In the last few years, the relativists and militarists have had the optimists on the ropes. The great “third wave” of democratization that washed across Eastern Europe, Latin America, Asia, and parts of Africa in the 1980s and 1990s has crested and begun to recede. According to Freedom House, which grades countries on how free they are, liberty has declined every year for the last four. For relativists, this is nothing to weep about: Russia is reasserting control over its authoritarian sphere; China is asserting control over its, and the fact that America can’t, or won’t, do much about it is good for world peace. For the militarists, it’s a calamity: America must return to the confrontational policies of the Bush era or the frontiers of freedom will continue to recede. But whether they welcome authoritarianism’s return or rue it, the relativists and militarists both believe that democracy and American power must march hand in hand.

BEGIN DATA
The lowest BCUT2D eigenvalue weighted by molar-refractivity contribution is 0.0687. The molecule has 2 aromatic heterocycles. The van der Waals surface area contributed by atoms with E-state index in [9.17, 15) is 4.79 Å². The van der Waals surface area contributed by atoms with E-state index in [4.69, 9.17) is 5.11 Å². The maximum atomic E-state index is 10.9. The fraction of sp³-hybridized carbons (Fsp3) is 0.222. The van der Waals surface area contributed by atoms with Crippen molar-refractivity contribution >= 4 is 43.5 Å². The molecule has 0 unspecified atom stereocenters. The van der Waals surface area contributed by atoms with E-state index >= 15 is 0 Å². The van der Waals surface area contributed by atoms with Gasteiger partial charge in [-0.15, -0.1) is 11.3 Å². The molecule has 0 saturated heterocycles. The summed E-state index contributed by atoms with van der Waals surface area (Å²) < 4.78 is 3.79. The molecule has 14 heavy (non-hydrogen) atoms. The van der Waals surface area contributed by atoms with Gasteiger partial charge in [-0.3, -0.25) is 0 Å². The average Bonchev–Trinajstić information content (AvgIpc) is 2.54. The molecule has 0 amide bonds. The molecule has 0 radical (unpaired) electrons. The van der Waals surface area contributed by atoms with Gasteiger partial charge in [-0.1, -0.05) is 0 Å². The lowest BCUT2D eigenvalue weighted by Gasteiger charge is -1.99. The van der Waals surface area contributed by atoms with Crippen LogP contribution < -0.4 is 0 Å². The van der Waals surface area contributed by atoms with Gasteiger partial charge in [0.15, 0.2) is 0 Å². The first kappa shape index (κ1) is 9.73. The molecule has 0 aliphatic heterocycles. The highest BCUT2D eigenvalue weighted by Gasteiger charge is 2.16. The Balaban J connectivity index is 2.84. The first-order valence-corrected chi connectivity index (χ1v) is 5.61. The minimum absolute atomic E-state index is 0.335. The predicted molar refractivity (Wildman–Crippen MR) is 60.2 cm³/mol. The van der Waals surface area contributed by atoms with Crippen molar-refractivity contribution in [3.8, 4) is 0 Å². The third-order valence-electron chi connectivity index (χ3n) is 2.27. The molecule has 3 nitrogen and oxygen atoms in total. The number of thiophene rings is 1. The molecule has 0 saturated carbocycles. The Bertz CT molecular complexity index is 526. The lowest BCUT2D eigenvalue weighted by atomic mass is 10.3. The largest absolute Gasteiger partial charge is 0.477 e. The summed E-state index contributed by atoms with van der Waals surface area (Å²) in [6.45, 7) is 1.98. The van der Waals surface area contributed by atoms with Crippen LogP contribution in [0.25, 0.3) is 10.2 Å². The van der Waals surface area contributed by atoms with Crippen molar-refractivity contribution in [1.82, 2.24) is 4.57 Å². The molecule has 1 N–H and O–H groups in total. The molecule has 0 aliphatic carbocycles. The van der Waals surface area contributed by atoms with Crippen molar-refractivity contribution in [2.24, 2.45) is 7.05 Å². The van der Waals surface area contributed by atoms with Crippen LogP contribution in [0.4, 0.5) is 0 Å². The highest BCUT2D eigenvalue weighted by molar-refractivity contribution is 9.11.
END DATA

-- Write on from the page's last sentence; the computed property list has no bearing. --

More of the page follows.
Democracy may yet break out in the Arab world less because of the trajectory of American power than the reality that even if American power declines, democracy still has no compelling ideological competitor.
But Tunisia suggests that may not be so. Since the invasion of Iraq, American power in the Middle East has waned. Iran and its allies, Hezbollah and Hamas, have grown more powerful. The oil-producing countries of the Gulf have forged closer ties to China. The Obama administration has turned away from Bush’s muscular democratization rhetoric. And yet, seemingly out of nowhere, in Tunisia, one of the Arab countries where the U.S. wields the least influence, a dictator who ruled for 23 years is ousted in a matter of days by people demanding liberty.